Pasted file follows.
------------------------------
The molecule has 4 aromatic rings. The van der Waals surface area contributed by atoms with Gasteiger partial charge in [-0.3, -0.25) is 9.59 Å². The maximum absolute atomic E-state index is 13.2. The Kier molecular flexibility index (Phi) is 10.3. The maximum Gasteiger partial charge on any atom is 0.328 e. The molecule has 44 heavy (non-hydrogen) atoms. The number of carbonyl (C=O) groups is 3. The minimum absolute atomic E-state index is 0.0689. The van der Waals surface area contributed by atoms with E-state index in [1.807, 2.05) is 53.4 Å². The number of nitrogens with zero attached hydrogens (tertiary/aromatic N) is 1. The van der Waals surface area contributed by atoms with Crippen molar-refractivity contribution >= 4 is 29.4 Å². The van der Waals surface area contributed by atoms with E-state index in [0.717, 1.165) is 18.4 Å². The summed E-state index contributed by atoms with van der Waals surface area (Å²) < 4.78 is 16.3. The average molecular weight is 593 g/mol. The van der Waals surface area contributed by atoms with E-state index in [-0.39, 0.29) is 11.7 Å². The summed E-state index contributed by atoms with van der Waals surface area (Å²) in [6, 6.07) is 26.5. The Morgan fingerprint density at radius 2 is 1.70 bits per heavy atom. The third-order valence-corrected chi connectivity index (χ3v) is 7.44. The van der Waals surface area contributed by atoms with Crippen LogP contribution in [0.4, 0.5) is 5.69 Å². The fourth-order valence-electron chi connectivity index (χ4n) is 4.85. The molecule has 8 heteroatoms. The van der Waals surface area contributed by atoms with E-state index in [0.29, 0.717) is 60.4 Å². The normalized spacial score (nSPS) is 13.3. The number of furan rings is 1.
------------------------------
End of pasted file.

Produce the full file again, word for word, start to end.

The molecule has 4 aromatic rings. The van der Waals surface area contributed by atoms with Gasteiger partial charge in [-0.3, -0.25) is 9.59 Å². The maximum absolute atomic E-state index is 13.2. The Kier molecular flexibility index (Phi) is 10.3. The maximum Gasteiger partial charge on any atom is 0.328 e. The molecule has 44 heavy (non-hydrogen) atoms. The number of carbonyl (C=O) groups is 3. The minimum absolute atomic E-state index is 0.0689. The van der Waals surface area contributed by atoms with E-state index in [1.807, 2.05) is 53.4 Å². The number of nitrogens with zero attached hydrogens (tertiary/aromatic N) is 1. The van der Waals surface area contributed by atoms with Crippen molar-refractivity contribution >= 4 is 29.4 Å². The van der Waals surface area contributed by atoms with E-state index in [0.717, 1.165) is 18.4 Å². The summed E-state index contributed by atoms with van der Waals surface area (Å²) < 4.78 is 16.3. The average molecular weight is 593 g/mol. The van der Waals surface area contributed by atoms with E-state index in [-0.39, 0.29) is 11.7 Å². The summed E-state index contributed by atoms with van der Waals surface area (Å²) in [6, 6.07) is 26.5. The Morgan fingerprint density at radius 2 is 1.70 bits per heavy atom. The third-order valence-corrected chi connectivity index (χ3v) is 7.44. The van der Waals surface area contributed by atoms with Crippen LogP contribution in [0.4, 0.5) is 5.69 Å². The fourth-order valence-electron chi connectivity index (χ4n) is 4.85. The molecule has 8 heteroatoms. The van der Waals surface area contributed by atoms with E-state index in [0.29, 0.717) is 60.4 Å². The normalized spacial score (nSPS) is 13.3. The number of furan rings is 1.